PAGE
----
Bringing Wind Turbines to Ordinary Rooftops

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WIND turbines typically spin from tall towers on hills and plains. But in these green times, some companies hope smaller turbines will soon rise above a more domestic spot: homes and garages

The rooftop turbines send the electricity they generate straight on to the home’s circuit box. Then owners in a suitably wind-swept location can watch the needle on their electricity meter turn backward instead of forward, reducing their utility bills while using a renewable resource.

One new model, the Swift Wind Turbine, is designed to do its job quietly, said Dave Anderson, co-director of Renewable Devices in Edinburgh, which has partnered with Cascade Engineering in Grand Rapids, Mich., to offer the turbine in the United States.

“The noisiest it gets is 35 decibels,” roughly the sound of a quiet conversation, he said of the whir of the blades. The turbine, which looks like a large wagon wheel, has a ring around its blades designed to diffuse noise and limit vibration. “The air is steered toward the diffuser ring and dispersed, rather than leaving the blades with a ripping noise,” Dr. Anderson said.

The turbine costs $10,000 to $12,000 including installation, said Michael Ford, manager of the renewable energy business unit at Cascade Engineering. When the wind is blowing briskly at 30 miles an hour or more, it will generate 1.5 kilowatts of electrical power, he said. Enough, for instance, to run fifteen 100-watt light bulbs.

“You need a strong average wind speed,” he said, recommending that prospective customers make careful measurements before they buy. “Don’t trust your memories about the wind power around your house,” he said. “People always remember when it’s windy,” but forget about the lulls.

Residents may measure wind speed with an anemometer, often available for rent, as well as by entering their address at the Swift Web site, which has listings of average wind speeds for localities.

The Swift turbine starts contributing electricity when the wind blows at eight miles an hour; as the wind speed increases, so does turbine output, said Mr. Ford. Over a year, the energy output in windy locations should be roughly 2,000 kilowatt hours, he said, so that for homes that use 11,000 kilowatt hours in a year, for instance, electricity costs would be reduced by about 18 percent.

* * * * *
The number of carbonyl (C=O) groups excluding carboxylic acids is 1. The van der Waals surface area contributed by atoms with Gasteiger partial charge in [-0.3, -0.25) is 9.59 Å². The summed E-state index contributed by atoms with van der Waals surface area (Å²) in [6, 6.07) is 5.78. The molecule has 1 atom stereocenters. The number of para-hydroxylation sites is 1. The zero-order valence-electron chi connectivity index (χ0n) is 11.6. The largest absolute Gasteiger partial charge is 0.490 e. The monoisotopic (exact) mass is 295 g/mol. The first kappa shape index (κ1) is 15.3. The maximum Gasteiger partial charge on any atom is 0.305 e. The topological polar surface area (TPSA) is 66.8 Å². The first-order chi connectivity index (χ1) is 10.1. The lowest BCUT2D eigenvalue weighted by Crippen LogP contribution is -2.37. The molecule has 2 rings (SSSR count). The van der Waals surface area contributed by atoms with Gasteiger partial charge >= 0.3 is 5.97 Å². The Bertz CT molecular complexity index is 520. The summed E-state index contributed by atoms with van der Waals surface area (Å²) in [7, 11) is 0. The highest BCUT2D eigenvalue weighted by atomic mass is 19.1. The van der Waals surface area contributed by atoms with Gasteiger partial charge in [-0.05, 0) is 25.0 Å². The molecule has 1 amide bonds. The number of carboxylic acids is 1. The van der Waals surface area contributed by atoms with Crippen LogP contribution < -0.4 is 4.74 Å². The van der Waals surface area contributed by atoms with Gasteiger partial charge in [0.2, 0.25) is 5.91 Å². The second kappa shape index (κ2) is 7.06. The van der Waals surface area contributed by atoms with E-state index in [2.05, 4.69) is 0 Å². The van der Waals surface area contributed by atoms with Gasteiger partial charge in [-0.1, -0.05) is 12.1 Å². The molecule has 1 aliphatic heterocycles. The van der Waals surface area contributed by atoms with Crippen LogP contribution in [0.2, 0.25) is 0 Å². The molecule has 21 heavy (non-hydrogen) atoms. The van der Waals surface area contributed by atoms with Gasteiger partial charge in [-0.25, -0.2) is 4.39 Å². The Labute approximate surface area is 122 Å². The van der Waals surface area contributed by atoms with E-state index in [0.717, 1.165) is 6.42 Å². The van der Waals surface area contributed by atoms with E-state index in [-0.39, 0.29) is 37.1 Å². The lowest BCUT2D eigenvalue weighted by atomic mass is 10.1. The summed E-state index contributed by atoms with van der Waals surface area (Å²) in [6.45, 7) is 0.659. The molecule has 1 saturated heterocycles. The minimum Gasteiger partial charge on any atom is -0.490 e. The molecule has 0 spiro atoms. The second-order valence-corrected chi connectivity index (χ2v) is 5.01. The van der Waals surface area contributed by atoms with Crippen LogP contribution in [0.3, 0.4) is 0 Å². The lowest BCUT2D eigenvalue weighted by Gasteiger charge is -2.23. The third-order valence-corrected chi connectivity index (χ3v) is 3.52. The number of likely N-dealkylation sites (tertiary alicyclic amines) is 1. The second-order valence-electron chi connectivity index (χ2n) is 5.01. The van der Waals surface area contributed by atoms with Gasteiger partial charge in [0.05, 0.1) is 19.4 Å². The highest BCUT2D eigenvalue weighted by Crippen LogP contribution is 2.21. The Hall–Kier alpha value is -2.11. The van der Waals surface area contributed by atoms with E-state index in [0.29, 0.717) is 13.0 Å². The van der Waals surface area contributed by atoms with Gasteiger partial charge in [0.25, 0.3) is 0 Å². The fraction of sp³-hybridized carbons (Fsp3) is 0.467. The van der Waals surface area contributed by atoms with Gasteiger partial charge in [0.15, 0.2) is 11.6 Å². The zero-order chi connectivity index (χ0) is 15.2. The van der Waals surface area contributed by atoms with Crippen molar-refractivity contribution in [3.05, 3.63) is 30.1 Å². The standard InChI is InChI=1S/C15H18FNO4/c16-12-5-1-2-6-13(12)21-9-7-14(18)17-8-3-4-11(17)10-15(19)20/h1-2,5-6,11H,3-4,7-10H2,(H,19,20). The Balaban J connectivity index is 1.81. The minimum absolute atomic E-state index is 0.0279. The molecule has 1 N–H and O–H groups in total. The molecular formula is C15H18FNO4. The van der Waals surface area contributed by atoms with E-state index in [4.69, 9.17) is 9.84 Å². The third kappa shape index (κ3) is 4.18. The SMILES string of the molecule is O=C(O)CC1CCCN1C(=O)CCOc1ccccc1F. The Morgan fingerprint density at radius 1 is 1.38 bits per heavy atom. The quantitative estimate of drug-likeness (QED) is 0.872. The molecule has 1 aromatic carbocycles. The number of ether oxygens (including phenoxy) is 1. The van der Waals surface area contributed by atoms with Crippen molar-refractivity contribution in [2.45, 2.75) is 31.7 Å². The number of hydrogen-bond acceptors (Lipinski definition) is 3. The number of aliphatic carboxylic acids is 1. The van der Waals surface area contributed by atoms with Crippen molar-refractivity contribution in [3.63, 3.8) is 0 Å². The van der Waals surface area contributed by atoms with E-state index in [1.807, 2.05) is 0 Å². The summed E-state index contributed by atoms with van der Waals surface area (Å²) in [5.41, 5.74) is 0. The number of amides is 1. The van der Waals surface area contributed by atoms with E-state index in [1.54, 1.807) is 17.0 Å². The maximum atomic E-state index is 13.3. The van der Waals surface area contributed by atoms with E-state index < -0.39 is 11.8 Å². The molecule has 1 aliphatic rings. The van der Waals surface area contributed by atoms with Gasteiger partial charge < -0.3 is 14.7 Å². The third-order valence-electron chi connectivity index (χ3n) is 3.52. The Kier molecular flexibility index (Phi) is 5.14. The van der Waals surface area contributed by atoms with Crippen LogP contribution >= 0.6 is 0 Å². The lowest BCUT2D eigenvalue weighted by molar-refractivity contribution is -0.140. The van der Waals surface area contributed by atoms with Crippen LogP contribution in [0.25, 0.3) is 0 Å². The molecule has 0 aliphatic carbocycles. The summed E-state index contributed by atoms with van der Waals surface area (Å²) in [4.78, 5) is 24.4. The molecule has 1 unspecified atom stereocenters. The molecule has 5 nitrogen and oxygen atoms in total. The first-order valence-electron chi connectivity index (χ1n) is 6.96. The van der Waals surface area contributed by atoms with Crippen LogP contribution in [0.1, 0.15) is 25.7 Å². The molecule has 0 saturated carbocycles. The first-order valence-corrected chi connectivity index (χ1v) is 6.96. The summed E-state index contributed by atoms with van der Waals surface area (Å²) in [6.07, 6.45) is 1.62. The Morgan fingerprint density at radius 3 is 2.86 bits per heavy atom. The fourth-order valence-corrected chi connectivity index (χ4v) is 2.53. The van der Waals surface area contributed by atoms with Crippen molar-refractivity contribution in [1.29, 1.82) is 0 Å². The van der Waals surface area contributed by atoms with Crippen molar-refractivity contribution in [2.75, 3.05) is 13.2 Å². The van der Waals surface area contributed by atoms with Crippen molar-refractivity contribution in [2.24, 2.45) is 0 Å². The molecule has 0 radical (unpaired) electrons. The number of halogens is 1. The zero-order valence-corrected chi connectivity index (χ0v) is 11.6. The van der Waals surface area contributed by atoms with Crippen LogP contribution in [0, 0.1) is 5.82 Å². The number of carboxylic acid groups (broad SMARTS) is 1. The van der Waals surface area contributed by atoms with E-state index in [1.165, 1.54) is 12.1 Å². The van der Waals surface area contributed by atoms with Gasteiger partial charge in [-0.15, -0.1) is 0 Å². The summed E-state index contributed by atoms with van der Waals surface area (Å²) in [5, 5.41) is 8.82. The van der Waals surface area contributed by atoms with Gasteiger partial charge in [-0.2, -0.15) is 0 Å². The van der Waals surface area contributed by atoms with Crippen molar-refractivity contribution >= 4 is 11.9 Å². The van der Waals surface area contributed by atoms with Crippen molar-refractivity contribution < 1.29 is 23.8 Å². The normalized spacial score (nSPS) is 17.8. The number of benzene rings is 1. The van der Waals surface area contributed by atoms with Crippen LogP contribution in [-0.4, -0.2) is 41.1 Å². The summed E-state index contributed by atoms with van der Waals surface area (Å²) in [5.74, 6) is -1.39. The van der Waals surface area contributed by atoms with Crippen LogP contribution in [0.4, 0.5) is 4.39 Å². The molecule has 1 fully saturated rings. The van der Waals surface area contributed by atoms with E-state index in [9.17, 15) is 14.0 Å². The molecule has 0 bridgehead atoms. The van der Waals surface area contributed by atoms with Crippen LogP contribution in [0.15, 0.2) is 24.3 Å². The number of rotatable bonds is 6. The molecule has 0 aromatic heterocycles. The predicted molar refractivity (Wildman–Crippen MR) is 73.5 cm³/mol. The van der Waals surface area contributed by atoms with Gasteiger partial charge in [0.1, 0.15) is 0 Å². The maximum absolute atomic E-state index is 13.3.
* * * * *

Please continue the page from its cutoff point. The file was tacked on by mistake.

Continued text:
Kenneth Benefiel of Conklin, Mich., bought a Swift turbine last fall, and had it installed on his 150-year-old post-and-beam barn, now a garage and workroom, in time for Christmas. “I had already switched to energy efficient appliances,” he said, reducing electricity usage by a third by buying a more efficient freezer and refrigerator and changing to fluorescent light bulbs. “The turbine was the next step.”

Mr. Benefiel, who is a retired carpenter, said that in the first five weeks after its installation, the turbine produced about 60 kilowatt hours of electricity, enough to power his house for about three days. The machine is quiet, but the old building to which it is mounted does its share of groaning in a stiff wind, he said.

So far, he is satisfied with his purchase. “The turbine will conserve energy,” he said. “It’s making us more self-sufficient, and we’re doing our part to cut consumption. You have to think not only about saving money, but about saving resources.”

Turbines must be placed well above the roof to benefit from wind energy, said Sander Mertens in Voorburg, the Netherlands, who is a consultant in wind energy and author of “Wind Energy in the Built Environment.”

For a two-story building, for instance, the turbine should be at least 15 feet above the roof. “Put it lower, and you will suffer from small wind speeds and a lot of turbulence,” he said. Dr. Mertens offers a spreadsheet at his Internet site,, that can be downloaded by people who want to do their own calculations for optimum turbine placement.

The American Wind Energy Association, a trade group in Washington, recommends placing the turbine at least 30 feet above anything in a 500-foot radius, said Ron Stimmel, a specialist in small wind turbines at the trade group American Wind Energy Association, in Washington. “That way the wind can stretch its legs a bit.” For these taller towers, homeowners should be aware that they may have to deal with local rules prohibiting structures higher than 30 feet or so.

State and federal incentives will whittle down the price tag for many prospective buyers. For instance, about half the states have some sort of incentive, Mr. Stimmel said. The New York State Energy Research and Development Authority, for instance, covers up to half of the homeowner’s initial cost for a wind turbine.

Another small wind turbine for residences is the Energy Ball, to be sold in the United States by Home Energy Americas, in McKinney, Tex. Robert Thompson, its chief executive, said he hoped to have the turbines on the market shortly. The Energy Ball is shaped like an eggbeater placed sideways, so that its blades turn around a horizontal axis. One model, the V100, will cost $10,000 to $11,000 installed, he said, and will provide a maximum of 500 watts. One way to mount it might be on a cupola, Mr. Thompson said, “just like you would mount a weathervane.”

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